Greg Glassman is a US entrepreneur who is most famous for founding the global fitness phenomenon—CrossFit.
He and his now ex-wife Lauren Jenai launched their fitness training program from humble beginnings…but by the time it sold to Eric Roza, there were thousands of CrossFit gyms around the world.
Being the man behind a globally recognized brand hasn’t all been smooth sailing for Glassman though.
From controversy to marriage break-ups to fighting polio, Greg has faced down a few demons.
Here’s what we know.
The Origin Story
Greg Glassman was born and raised in Woodland Hills, Los Angeles.
He entered the world on July 22, 1956, the first child of a rocket scientist dad—he worked for Hughes Aircraft—and a stay-at-home mom.
Hailing from a firmly upper-class LA family, Glassman contracted polio when he was just 10 weeks old.
It was diagnosed sometime after his first birthday, and he was given a walker to use.
Instead, he crawled around—“one legging it for a while,” he says.
He’d spend vacations with his grandparents in Alabama, a time he looks back on with fondness.
He describes time with his grandparents as “wholesome,” and compares it favorably to his home life.
Glassman describes his mom as “mean-spirited” and says that everything was a competition for his father.
Never an academic kid, Greg skipped the college route when he left high school.
He worked out a lot in his parents’ garage, cycled with friends, and pushed his young body to the limit.
From a young age, he knew that fitness and physical training were his way up in the world.
Love and Marriage
In the late ’80s, Glassman fell in love with the girl next door—literally.
His first wife was Brande Jones, the girl who lived next door to him growing up.
The pair had a son, Blakely, on July 18, 1989, a couple of days before Glassman’s 33rd birthday.
The marriage didn’t last forever, and soon, Glassman was finalizing a divorce and dating one of his personal training clients—Lauren Jenai.
Jenai was a hairdresser when the pair met.
They worked together to fine-tune Glassman’s ideas around personal training and physical fitness, and eventually founded CrossFit in 2000.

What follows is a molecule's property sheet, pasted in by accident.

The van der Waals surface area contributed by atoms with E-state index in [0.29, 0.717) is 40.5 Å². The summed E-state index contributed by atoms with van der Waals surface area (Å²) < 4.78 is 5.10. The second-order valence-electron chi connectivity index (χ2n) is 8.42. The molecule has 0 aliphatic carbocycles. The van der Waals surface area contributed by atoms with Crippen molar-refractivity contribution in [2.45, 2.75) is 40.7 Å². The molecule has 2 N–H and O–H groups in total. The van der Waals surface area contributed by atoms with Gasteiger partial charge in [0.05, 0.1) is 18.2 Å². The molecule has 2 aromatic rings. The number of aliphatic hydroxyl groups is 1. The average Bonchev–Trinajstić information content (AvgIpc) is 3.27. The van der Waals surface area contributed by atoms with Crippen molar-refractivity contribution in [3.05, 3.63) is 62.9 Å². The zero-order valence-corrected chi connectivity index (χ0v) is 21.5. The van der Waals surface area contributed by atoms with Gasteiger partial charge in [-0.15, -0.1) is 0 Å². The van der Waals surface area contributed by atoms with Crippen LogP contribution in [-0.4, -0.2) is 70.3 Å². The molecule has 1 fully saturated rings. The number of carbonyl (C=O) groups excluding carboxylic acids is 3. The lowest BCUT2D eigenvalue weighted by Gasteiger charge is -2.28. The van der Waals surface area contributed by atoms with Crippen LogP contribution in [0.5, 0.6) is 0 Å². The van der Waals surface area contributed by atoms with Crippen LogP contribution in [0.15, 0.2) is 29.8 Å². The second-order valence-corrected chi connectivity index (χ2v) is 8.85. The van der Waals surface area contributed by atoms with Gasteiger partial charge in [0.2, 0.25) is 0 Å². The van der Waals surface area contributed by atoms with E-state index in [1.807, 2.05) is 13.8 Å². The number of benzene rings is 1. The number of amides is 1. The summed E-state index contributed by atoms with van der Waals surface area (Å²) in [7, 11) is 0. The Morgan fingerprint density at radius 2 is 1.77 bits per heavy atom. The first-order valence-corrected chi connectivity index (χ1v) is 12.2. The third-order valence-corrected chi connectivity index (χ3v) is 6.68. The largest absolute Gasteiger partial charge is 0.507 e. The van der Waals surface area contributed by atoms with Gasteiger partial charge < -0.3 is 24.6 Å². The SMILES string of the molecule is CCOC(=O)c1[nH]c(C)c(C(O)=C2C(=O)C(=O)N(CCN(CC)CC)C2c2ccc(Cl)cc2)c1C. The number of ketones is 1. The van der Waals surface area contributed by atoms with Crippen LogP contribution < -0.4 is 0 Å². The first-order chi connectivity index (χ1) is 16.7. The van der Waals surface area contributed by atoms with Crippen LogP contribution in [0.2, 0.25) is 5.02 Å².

The pair married and had four children together—two sons and two daughters.
That marriage didn’t last, either, and resulted in a drawn-out, messy divorce that wasn’t finalized until 2013—four years after proceedings had started.
For her part in founding one of the world’s biggest fitness crazes, Jenai received a $20 million pay-out.
With that second divorce out of the way in 2013, Glassman remarried again—this time to Maggie Robinson.
Maggie was a waitress at a San Diego restaurant, and the pair met when she was on a date with the head of CrossFit’s legal department.
She is almost 30 years younger than Glassman.
The Birth of CrossFit
CrossFit—the branded fitness giant created by Glassman and his ex-wife, Lauren Jenai—was born in 2000.
A blend of physical exercise theory and competitive sport, it draws from multiple sports and fitness disciplines, including weightlifting, gymnastics, calisthenics, and HIIT (high-intensity interval training).
At its height, millions of people were members of CrossFit-affiliated gyms.
Its signature Workouts of the Day—referred to by CrossFitters as WODs—became a craze across the US, UK, and most of the Western world.
CrossFit came under fire in 2010 for being a contributing factor for exertional rhabdomyolysis—a life-threatening breakdown of muscle tissue.
It was also found to cause more injuries than traditional resistance training with weights.
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The Decline of Glassman’s Empire
In a CrossFit leadership call following the death of George Floyd—a recording of which was obtained by CNN—Glassman stated, “Can you tell me why I should mourn for him? Other than that it’s the white thing to do . . . .”
Glassman doubled down on his statement with a slew of offensive tweets about health, race, and gender.
In the days that followed, CrossFit lost hundreds of licensed gyms as their owners dropped their affiliation with the brand.
In total, more than 500 gyms would part ways with Glassman.
The fitness behemoth also lost its major sponsors—Reebok, FitAid, Rogue Fitness—and saw many big names pull out of the annual CrossFit Games.
Noah Olsen, a popular figure in the sport—and the athlete who came 2nd at the 2019 annual games—famously declined his invite to the 2020 event.
Two weeks after the fallout from his insensitive rant began, Glassman announced that he was selling CrossFit to Eric Roza.
He had already resigned as chief executive, with the role going to Dave Castro.
Glassman’s total departure from the CrossFit brand was hailed as a success by the community, and a way for the chain to move forward.
Roza—who took over as CEO when he bought the privately-owned company—began cleaning up the company’s image immediately.
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Greg Glassman – Net Worth
Glassman earned most of his wealth from founding and managing CrossFit.
In 2020, Greg sold the company. The financial terms of the sale were not disclosed.
Therefore, entrepreneur Greg Glassman has an estimated net worth of $110 million.
Interested in what CrossFit will do without Greg Glassman? Men’s Health followed Eric Roza and Dave Castro’s rebuild of the brand—and you can read it here.
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